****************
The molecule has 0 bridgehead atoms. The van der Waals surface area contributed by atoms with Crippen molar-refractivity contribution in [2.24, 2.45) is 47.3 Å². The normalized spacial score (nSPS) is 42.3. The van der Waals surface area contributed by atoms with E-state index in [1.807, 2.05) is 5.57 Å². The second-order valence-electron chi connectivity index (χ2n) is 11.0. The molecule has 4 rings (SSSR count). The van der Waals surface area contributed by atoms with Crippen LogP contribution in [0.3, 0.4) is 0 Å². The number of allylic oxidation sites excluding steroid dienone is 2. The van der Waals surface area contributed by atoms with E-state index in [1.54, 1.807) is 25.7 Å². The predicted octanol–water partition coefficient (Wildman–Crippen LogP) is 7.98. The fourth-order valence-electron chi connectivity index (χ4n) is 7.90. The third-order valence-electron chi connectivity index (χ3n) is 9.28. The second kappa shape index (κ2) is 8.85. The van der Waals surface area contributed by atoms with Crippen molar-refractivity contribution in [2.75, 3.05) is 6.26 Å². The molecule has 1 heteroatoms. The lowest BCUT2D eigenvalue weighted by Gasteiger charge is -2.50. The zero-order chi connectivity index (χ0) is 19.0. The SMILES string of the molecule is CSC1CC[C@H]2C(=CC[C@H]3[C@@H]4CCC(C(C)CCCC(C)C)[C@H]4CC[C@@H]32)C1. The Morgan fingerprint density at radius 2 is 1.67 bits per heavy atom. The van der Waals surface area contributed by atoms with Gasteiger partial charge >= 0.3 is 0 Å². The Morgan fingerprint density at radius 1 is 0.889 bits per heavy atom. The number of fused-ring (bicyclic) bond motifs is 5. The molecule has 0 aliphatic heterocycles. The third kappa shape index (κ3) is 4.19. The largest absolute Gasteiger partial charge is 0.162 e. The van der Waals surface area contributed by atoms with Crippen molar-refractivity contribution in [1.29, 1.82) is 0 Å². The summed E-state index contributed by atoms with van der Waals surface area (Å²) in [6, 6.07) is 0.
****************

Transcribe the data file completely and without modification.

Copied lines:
The molecule has 0 bridgehead atoms. The van der Waals surface area contributed by atoms with Crippen molar-refractivity contribution in [2.24, 2.45) is 47.3 Å². The normalized spacial score (nSPS) is 42.3. The van der Waals surface area contributed by atoms with E-state index in [1.807, 2.05) is 5.57 Å². The second-order valence-electron chi connectivity index (χ2n) is 11.0. The molecule has 4 rings (SSSR count). The van der Waals surface area contributed by atoms with Crippen LogP contribution in [0.3, 0.4) is 0 Å². The number of allylic oxidation sites excluding steroid dienone is 2. The van der Waals surface area contributed by atoms with E-state index in [1.54, 1.807) is 25.7 Å². The predicted octanol–water partition coefficient (Wildman–Crippen LogP) is 7.98. The fourth-order valence-electron chi connectivity index (χ4n) is 7.90. The third-order valence-electron chi connectivity index (χ3n) is 9.28. The second kappa shape index (κ2) is 8.85. The van der Waals surface area contributed by atoms with Crippen molar-refractivity contribution in [2.75, 3.05) is 6.26 Å². The molecule has 1 heteroatoms. The lowest BCUT2D eigenvalue weighted by Gasteiger charge is -2.50. The zero-order chi connectivity index (χ0) is 19.0. The SMILES string of the molecule is CSC1CC[C@H]2C(=CC[C@H]3[C@@H]4CCC(C(C)CCCC(C)C)[C@H]4CC[C@@H]32)C1. The Morgan fingerprint density at radius 2 is 1.67 bits per heavy atom. The van der Waals surface area contributed by atoms with Gasteiger partial charge >= 0.3 is 0 Å². The Morgan fingerprint density at radius 1 is 0.889 bits per heavy atom. The number of fused-ring (bicyclic) bond motifs is 5. The molecule has 0 aliphatic heterocycles. The third kappa shape index (κ3) is 4.19. The largest absolute Gasteiger partial charge is 0.162 e. The van der Waals surface area contributed by atoms with Crippen molar-refractivity contribution in [1.29, 1.82) is 0 Å². The summed E-state index contributed by atoms with van der Waals surface area (Å²) in [6, 6.07) is 0.